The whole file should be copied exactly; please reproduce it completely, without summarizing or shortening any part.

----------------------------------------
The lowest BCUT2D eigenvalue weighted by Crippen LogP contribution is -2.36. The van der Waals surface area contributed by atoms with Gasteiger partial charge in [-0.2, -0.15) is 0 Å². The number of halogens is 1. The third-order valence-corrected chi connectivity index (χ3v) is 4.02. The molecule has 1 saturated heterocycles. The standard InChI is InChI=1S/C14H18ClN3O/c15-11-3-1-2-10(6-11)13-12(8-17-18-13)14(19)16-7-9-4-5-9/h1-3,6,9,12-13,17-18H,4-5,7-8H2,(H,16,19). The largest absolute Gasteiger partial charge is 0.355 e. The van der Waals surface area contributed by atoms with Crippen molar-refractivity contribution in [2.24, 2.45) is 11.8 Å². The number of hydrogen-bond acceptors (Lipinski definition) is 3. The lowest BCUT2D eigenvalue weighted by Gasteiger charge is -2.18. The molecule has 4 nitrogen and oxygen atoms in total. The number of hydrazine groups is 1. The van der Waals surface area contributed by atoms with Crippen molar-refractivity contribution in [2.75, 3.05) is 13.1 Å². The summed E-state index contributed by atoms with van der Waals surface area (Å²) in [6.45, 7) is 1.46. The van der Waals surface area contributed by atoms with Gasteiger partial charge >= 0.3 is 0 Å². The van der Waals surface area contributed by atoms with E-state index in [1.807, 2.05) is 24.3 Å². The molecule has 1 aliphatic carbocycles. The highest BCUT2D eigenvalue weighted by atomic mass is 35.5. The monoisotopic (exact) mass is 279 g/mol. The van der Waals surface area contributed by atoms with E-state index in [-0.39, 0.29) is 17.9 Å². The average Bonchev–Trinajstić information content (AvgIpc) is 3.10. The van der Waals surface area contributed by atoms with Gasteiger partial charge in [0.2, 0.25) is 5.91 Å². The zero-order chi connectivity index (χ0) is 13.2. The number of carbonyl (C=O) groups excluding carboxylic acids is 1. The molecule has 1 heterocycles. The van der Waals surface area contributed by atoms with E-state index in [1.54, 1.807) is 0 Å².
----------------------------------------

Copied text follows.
The lowest BCUT2D eigenvalue weighted by Crippen LogP contribution is -2.36. The van der Waals surface area contributed by atoms with Gasteiger partial charge in [-0.2, -0.15) is 0 Å². The number of halogens is 1. The third-order valence-corrected chi connectivity index (χ3v) is 4.02. The molecule has 1 saturated heterocycles. The standard InChI is InChI=1S/C14H18ClN3O/c15-11-3-1-2-10(6-11)13-12(8-17-18-13)14(19)16-7-9-4-5-9/h1-3,6,9,12-13,17-18H,4-5,7-8H2,(H,16,19). The largest absolute Gasteiger partial charge is 0.355 e. The van der Waals surface area contributed by atoms with Crippen molar-refractivity contribution in [2.24, 2.45) is 11.8 Å². The number of hydrogen-bond acceptors (Lipinski definition) is 3. The lowest BCUT2D eigenvalue weighted by Gasteiger charge is -2.18. The molecule has 4 nitrogen and oxygen atoms in total. The number of hydrazine groups is 1. The van der Waals surface area contributed by atoms with Crippen molar-refractivity contribution in [2.75, 3.05) is 13.1 Å². The summed E-state index contributed by atoms with van der Waals surface area (Å²) in [6.45, 7) is 1.46. The van der Waals surface area contributed by atoms with Gasteiger partial charge >= 0.3 is 0 Å². The van der Waals surface area contributed by atoms with E-state index in [1.807, 2.05) is 24.3 Å². The molecule has 1 aliphatic carbocycles. The highest BCUT2D eigenvalue weighted by atomic mass is 35.5. The monoisotopic (exact) mass is 279 g/mol. The van der Waals surface area contributed by atoms with E-state index in [-0.39, 0.29) is 17.9 Å². The average Bonchev–Trinajstić information content (AvgIpc) is 3.10. The van der Waals surface area contributed by atoms with Gasteiger partial charge in [0.2, 0.25) is 5.91 Å². The zero-order chi connectivity index (χ0) is 13.2. The number of carbonyl (C=O) groups excluding carboxylic acids is 1. The molecule has 1 heterocycles. The van der Waals surface area contributed by atoms with E-state index in [1.54, 1.807) is 0 Å².